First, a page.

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Its not everyday you find yourself agreeing with the Archbishop but ....

(9 Posts)
oxocube Sun 02-Aug-09 09:35:22

I think I do on this. He is basically slating Facebook and the like ...........

'Archbishop Nichols said the sites encouraged young people to put too much emphasis on the number of friends they have rather than on the quality of their relationships.'

Having said that, I love the internet (but don't use Facebook)- tis a fab thing if you are old and boring like me blush

PeachyTheRiverParrettHarlot Mon 03-Aug-09 11:50:48

Without virtual matesi'd have none, at least close by, because of genwral life is shit stuff

Course there's a downside but there are also positives (and I feel sure old Archybish did incl;ude forums such as this in his understanding) andthe Church strugglesenough with relevanceas it is without making itself look even more dinosaur like

CarmenSanDiego Mon 03-Aug-09 11:58:47

Living in a 'foreign country' with a baby, no real ties and very limited babysitting, I am very grateful to Facebook for letting me stay closely in touch with old friends, make a few new ones and 'socialise' in general.

I'm sometimes surprised by how deeply people can communicate online. They're often less guarded but also more able to think about what they want to say than in rl. I met my dh online more than ten years ago!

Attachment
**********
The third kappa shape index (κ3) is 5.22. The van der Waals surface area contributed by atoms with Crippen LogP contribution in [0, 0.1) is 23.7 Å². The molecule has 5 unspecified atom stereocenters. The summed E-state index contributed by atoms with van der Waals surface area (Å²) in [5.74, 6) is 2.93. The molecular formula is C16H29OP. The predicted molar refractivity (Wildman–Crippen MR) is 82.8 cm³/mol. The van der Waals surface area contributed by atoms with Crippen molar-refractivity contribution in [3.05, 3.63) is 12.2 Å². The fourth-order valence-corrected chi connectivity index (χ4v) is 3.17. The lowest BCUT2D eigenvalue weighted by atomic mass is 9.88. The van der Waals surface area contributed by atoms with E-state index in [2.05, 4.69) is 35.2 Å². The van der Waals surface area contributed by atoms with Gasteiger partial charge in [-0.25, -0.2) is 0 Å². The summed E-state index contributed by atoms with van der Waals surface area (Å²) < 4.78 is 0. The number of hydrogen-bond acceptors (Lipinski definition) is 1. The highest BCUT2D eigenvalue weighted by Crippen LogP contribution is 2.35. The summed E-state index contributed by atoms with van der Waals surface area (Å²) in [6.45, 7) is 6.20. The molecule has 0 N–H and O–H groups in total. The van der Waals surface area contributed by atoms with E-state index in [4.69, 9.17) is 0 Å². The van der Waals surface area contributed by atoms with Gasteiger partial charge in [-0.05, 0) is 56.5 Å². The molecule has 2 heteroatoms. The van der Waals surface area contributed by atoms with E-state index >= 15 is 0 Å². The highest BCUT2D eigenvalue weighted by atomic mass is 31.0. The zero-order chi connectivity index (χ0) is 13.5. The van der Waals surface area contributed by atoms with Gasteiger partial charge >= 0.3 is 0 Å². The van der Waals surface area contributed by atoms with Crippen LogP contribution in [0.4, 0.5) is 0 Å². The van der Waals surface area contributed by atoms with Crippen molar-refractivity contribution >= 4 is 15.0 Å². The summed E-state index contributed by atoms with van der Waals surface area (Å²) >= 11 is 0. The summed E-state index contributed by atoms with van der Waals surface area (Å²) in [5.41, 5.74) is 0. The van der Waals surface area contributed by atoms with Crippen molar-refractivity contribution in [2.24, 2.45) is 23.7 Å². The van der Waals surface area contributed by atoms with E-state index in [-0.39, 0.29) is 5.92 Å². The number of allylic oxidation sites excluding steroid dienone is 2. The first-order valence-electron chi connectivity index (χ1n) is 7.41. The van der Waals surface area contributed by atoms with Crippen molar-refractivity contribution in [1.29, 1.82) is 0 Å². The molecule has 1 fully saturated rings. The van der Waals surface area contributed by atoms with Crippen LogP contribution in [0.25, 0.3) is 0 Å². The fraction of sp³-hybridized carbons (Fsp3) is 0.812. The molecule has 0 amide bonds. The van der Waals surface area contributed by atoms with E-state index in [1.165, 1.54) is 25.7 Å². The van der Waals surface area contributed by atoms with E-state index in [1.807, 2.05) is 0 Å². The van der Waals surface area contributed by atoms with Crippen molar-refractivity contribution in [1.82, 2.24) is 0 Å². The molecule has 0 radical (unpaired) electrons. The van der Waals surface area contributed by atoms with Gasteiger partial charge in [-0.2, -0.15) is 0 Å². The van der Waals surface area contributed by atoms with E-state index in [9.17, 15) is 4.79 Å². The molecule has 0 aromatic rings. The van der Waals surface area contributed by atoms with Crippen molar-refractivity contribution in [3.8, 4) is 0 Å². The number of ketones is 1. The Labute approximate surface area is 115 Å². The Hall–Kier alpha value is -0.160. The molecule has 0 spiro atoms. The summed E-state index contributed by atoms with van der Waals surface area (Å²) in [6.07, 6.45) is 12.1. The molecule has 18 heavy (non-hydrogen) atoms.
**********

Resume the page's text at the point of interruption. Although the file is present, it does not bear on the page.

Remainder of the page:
UnquietDad Mon 03-Aug-09 16:03:35

Can't they do "virtual church" or "Godbook" for those who can't be arsed getting up out of bed on a Sunday morning?... I think the Archbish is missing the potential here!

PeachyTheRiverParrettHarlot Mon 03-Aug-09 16:13:35

UQD grin

ABetaDad Mon 03-Aug-09 16:40:11

Well I do agree that counting how many friends you have is a poor measure. I have a good couple of handfuls of close RL friends some for 25 years or more.

Online, I have a few virtual friends who I lke to chat to and of course like a lot of people here on MN. I would never go on Facebook though as I do not understand what it does or what I would get out of it compared to RL friends plus my internet friends who share common interests. Fact is I just do not want to reveal who I really am online - only to RL friends.

moulesfrites Mon 03-Aug-09 16:49:48

I think it is just a case of an incredibly prescriptive and traditional organization (the catholic church)objecting to new technologies just as it did to such innovations as the printing press, the discovery that the world was not flat, television etc etc. I think as some people have already said there is huge potential for the internet to enrich our lives - it is not the technologies themselves that can be damaging but the way some people choose to harness and use them. Facebook is not the root of all evil it is just another fairly innocuous way of keeping in touch and communicating with others. We have to embrace technological advances, not work agaginst them IMO

PeachyTheRiverParrettHarlot Mon 03-Aug-09 16:58:32

What I don't get (not that I have to of course, horses for copurses and all that....) is FB only mates

All my FB friends bar one who slipped through looking like someone else (ooops) are RL mates who I just keep in touch with on there- parents of kids who mioved schools, friends who live back home, old Uni mates.People in any other world i'd lose touch with.

Whereas trawling around randomly inviting people to be your mate- well ????

CarmenSanDiego Mon 03-Aug-09 19:34:38

That's a bit odd isn't it, unless you really have something in common. What surprises me about facebook is it's often the people you don't expect who comment the most on things. I've started really chatting to friends-of-friends for example, when in real life, the mutual friend is always the one to do the talking and get the attention.

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